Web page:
Once the glorious Italian ballet was dead and buried, there began in Europe stylisations of savage dances, elegant versions of exotic dances, modernizations of ancient dances. Parisian red pepper + panache + shield + lance + ecstasy in front of idols that have lost all meaning + undulations of Montmartre thighs = an erotic passeist anachronism for foreigners….
With Nijinsky the pure geometry of the dance, free of mimicry and without sexual stimulation, appears for the first time.
Isadora Duncan creates the free dance, with no preparatory mime, that ignores musculature and eurythmy in order to devote everything to emotional expression, to the aerial ardour of its steps. But fundamentally she merely proposes to intensify, enrich, and modulate in a hundred different ways the rhythm of a woman’s body that languidly rejects, languidly invokes, languidly accepts, and languidly regrets the masculine giver of erotic happiness.
Isadora Duncan, whom I often had the pleasure of admiring in her free improvisations among the veils of mother-of-pearl smoke of her atelier, used to dance freely, thoughtlessly, as if talking, desiring, loving, weeping, to any sort of little tune no matter how vulgar, like “Mariette, ma petite Mariette” strummed on a piano. But she never managed to project anything but the most complex feelings of desperate nostalgia, of spasmodic sensuality and cheerfulness, childishly feminine.
There are many points of contact between Isadora’s art and pictorial Impressionism, as there are between Nijinsky’s art and Cezanne’s constructions of volumes and forms.
So, naturally, under the influence of the Cubist researches and of Picasso especially, a dance of geometrised volumes was created, almost independent of the music. Dance became an autonomous art, the music’s equal. Dance no longer submitted to the music, it replaced it.
Valentine de Saint-Pont conceived an abstract, metaphysical dance that was supposed to embody pure thought without sentimentality or sexual excitement. Her metachorie consists of mimed and danced poetry. Unfortunately it is passeist poetry that navigates within the old Greek and medieval sensibility: abstractions danced but static, arid, cold, emotionless. Why deprive oneself of the vivifying element of mime? Why put on a Merovingian helmet and veil one’s eyes?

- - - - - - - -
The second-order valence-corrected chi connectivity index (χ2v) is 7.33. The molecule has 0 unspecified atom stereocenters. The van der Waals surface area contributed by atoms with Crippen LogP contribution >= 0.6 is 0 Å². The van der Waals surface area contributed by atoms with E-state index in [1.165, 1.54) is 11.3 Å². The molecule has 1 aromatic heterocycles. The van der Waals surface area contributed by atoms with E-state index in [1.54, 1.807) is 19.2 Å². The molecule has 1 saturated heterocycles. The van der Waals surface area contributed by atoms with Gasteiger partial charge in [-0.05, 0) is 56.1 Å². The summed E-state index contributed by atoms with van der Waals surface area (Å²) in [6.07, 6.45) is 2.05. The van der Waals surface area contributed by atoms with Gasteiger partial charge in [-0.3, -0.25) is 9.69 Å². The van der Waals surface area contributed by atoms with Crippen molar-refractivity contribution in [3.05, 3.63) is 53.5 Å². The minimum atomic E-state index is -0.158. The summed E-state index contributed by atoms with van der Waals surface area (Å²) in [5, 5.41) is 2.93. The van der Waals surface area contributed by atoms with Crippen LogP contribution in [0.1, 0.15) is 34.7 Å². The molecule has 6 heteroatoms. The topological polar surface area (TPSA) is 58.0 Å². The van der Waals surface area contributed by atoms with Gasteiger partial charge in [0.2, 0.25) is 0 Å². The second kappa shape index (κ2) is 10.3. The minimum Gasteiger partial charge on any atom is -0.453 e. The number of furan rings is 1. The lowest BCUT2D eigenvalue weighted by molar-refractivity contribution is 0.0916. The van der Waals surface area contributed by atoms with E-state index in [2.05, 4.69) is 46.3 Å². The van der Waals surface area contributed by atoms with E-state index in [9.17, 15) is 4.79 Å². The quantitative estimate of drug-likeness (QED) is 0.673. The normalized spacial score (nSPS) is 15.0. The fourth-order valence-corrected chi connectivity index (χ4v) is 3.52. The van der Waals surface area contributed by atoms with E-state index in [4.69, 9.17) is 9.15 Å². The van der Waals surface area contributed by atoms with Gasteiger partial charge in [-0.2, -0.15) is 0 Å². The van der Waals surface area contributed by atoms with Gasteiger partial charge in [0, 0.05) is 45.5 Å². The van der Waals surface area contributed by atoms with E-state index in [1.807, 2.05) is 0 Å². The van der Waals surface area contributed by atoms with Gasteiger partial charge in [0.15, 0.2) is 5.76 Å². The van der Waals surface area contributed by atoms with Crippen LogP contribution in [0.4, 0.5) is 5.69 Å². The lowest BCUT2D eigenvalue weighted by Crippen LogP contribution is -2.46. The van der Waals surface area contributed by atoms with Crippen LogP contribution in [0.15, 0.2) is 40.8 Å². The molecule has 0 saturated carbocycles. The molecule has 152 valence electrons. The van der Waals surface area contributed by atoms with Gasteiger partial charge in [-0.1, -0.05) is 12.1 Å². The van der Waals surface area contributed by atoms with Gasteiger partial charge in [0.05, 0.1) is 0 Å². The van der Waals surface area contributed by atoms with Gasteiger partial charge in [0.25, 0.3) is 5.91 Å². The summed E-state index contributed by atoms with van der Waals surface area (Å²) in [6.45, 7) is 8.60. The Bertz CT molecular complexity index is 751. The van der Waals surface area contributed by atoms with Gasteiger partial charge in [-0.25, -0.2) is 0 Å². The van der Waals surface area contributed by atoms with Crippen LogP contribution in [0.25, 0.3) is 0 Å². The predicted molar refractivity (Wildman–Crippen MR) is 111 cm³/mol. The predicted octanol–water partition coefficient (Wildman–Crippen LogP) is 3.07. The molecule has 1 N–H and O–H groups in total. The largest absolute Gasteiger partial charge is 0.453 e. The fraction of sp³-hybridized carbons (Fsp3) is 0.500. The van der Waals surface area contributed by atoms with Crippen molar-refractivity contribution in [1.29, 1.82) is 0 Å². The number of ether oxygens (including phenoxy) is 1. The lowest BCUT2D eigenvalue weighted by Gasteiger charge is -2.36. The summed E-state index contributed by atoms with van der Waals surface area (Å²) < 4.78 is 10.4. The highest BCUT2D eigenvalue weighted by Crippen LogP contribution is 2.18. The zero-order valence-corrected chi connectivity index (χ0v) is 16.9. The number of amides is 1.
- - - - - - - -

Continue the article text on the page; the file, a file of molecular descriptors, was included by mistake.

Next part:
In a much more modern spirit Dalcroze has created a very interesting rhythmic gymnastics, which nevertheless limits its effects to muscular hygiene and the description of the work of the fields.
We Futurists prefer Louie Fuller and the “cakewalk” of the Negroes (utilisation of electric light and mechanisms).
One must go beyond muscular possibilities and aim in the dance for that ideal multiplied body of the motor that we have so long dreamed of. One must imitate the movements of machines with gestures; pay assiduous court to steering wheels, ordinary wheels, pistons, thereby preparing the fusion of man with the machine, to achieve the metallicity of the Futurist dance.
Music is fundamentally and incurably passeist, hence hard to employ in the Futurist dance. Noise, being the result of the rubbing together or the collision of solids, liquids, or gases in fast motion, has become by means of onomatopoeia one of the most dynamic elements of Futurist poetry. Noise is the language of the new human-mechanical life. The Futurist dance will therefore be accompanied by organized noises and by the orchestra of special effects [intonarumori] invented by Luigi Russolo.
In this Futurist epoch of ours, when more than twenty million men, form with their battle lines a fantastic Milky Way of exploding shrapnel stars that bind the earth together; when the Machine and the Great Explosives, cooperating with the war, have centupled the force of the races, obliging them to give all they have of boldness, instinct, and muscular resistance, the Futurist dance can have no other purpose than to immensity heroism, master of metals, and to fuse with the divine machines of speed and war.
I therefore extract the first three Futurist dances from the three mechanisms of war: shrapnel, the machine gun, and the airplane.
DANCE OF THE SHRAPNEL
I want to give the fusion of the mountain with the parabola of the shrapnel. The fusion of the carnal human song with the mechanical noise of shrapnel. To give the ideal synthesis of the war: a mountain soldier who carelessly sings beneath an uninterrupted vault of shrapnel.
Movement 1: With the feet mark the boom-boom of the projectile coming from the cannon’s mouth.
Movement 2: With arms spread apart describe at moderate speed the long whistling parabola of the shrapnel as it passes over the soldier’s head and explodes too high or behind him. The danseusewill hold up a sign printed in blue: Short to the right
Movement 3: With the hands (wearing very long silver thimbles) raised and open, as high as possible, give the proud, blessed, silvery explosion of the shrapnel in its paaaak. The danseuse will hold up a sign printed in blue: Long to the left. Then she will hold up another printed in silver: Don’t slip on the ice. Synovitis.